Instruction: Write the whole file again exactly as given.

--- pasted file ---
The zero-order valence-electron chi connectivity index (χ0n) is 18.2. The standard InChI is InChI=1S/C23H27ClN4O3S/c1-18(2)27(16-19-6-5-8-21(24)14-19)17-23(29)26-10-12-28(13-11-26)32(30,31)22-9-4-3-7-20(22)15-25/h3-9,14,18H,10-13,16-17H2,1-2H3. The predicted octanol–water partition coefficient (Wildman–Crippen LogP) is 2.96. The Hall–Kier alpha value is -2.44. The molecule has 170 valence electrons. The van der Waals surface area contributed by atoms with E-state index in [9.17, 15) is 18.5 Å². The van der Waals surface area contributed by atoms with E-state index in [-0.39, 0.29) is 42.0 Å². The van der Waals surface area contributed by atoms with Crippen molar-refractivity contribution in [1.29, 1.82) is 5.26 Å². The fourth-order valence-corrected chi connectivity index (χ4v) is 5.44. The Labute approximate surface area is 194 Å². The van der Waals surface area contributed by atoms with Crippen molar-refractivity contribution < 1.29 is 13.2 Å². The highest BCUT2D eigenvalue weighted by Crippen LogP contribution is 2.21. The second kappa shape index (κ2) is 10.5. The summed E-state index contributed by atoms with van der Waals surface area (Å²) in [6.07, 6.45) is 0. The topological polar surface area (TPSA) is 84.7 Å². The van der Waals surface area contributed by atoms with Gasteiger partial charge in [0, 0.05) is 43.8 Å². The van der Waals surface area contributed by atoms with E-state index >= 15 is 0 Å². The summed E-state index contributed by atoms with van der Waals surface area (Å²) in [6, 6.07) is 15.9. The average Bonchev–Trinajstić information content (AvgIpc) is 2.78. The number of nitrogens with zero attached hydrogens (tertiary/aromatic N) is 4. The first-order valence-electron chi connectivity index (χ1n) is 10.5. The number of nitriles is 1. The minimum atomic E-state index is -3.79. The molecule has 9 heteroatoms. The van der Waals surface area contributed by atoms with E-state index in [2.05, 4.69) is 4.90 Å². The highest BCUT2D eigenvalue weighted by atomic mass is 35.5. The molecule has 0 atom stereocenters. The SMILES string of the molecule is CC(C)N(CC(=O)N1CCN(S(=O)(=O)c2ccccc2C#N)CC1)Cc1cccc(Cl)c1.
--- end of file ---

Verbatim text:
The zero-order valence-electron chi connectivity index (χ0n) is 18.2. The standard InChI is InChI=1S/C23H27ClN4O3S/c1-18(2)27(16-19-6-5-8-21(24)14-19)17-23(29)26-10-12-28(13-11-26)32(30,31)22-9-4-3-7-20(22)15-25/h3-9,14,18H,10-13,16-17H2,1-2H3. The predicted octanol–water partition coefficient (Wildman–Crippen LogP) is 2.96. The Hall–Kier alpha value is -2.44. The molecule has 170 valence electrons. The van der Waals surface area contributed by atoms with E-state index in [9.17, 15) is 18.5 Å². The van der Waals surface area contributed by atoms with E-state index in [-0.39, 0.29) is 42.0 Å². The van der Waals surface area contributed by atoms with Crippen molar-refractivity contribution in [1.29, 1.82) is 5.26 Å². The fourth-order valence-corrected chi connectivity index (χ4v) is 5.44. The Labute approximate surface area is 194 Å². The van der Waals surface area contributed by atoms with Crippen molar-refractivity contribution < 1.29 is 13.2 Å². The highest BCUT2D eigenvalue weighted by Crippen LogP contribution is 2.21. The second kappa shape index (κ2) is 10.5. The summed E-state index contributed by atoms with van der Waals surface area (Å²) in [6.07, 6.45) is 0. The topological polar surface area (TPSA) is 84.7 Å². The van der Waals surface area contributed by atoms with Gasteiger partial charge in [0, 0.05) is 43.8 Å². The van der Waals surface area contributed by atoms with E-state index >= 15 is 0 Å². The summed E-state index contributed by atoms with van der Waals surface area (Å²) in [6, 6.07) is 15.9. The average Bonchev–Trinajstić information content (AvgIpc) is 2.78. The number of nitrogens with zero attached hydrogens (tertiary/aromatic N) is 4. The first-order valence-electron chi connectivity index (χ1n) is 10.5. The number of nitriles is 1. The minimum atomic E-state index is -3.79. The molecule has 9 heteroatoms. The van der Waals surface area contributed by atoms with E-state index in [2.05, 4.69) is 4.90 Å². The highest BCUT2D eigenvalue weighted by atomic mass is 35.5. The molecule has 0 atom stereocenters. The SMILES string of the molecule is CC(C)N(CC(=O)N1CCN(S(=O)(=O)c2ccccc2C#N)CC1)Cc1cccc(Cl)c1.